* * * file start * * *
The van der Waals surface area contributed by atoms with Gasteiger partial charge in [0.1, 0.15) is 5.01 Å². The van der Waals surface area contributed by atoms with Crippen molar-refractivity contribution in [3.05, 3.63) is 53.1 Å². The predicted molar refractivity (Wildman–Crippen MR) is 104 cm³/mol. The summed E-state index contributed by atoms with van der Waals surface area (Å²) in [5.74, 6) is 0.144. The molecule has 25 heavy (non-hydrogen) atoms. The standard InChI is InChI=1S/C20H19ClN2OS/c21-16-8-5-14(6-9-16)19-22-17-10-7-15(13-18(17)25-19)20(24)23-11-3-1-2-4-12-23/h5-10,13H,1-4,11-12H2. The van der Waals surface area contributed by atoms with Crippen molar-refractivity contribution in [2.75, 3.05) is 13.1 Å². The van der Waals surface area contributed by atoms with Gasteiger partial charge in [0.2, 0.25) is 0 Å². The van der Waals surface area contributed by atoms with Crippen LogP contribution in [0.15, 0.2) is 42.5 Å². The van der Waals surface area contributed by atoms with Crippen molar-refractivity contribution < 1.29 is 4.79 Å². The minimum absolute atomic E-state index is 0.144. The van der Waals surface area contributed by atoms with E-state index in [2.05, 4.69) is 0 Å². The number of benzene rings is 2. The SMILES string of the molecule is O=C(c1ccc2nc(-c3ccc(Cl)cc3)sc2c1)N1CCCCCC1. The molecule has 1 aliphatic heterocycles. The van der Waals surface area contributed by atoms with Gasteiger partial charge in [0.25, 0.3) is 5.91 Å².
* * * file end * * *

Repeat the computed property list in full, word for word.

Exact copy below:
The van der Waals surface area contributed by atoms with Gasteiger partial charge in [0.1, 0.15) is 5.01 Å². The van der Waals surface area contributed by atoms with Crippen molar-refractivity contribution in [3.05, 3.63) is 53.1 Å². The predicted molar refractivity (Wildman–Crippen MR) is 104 cm³/mol. The summed E-state index contributed by atoms with van der Waals surface area (Å²) in [5.74, 6) is 0.144. The molecule has 25 heavy (non-hydrogen) atoms. The standard InChI is InChI=1S/C20H19ClN2OS/c21-16-8-5-14(6-9-16)19-22-17-10-7-15(13-18(17)25-19)20(24)23-11-3-1-2-4-12-23/h5-10,13H,1-4,11-12H2. The van der Waals surface area contributed by atoms with Crippen molar-refractivity contribution in [2.75, 3.05) is 13.1 Å². The van der Waals surface area contributed by atoms with Gasteiger partial charge in [0.2, 0.25) is 0 Å². The van der Waals surface area contributed by atoms with Crippen LogP contribution in [0.15, 0.2) is 42.5 Å². The van der Waals surface area contributed by atoms with Crippen molar-refractivity contribution < 1.29 is 4.79 Å². The minimum absolute atomic E-state index is 0.144. The van der Waals surface area contributed by atoms with E-state index in [2.05, 4.69) is 0 Å². The number of benzene rings is 2. The SMILES string of the molecule is O=C(c1ccc2nc(-c3ccc(Cl)cc3)sc2c1)N1CCCCCC1. The molecule has 1 aliphatic heterocycles. The van der Waals surface area contributed by atoms with Gasteiger partial charge in [0.25, 0.3) is 5.91 Å².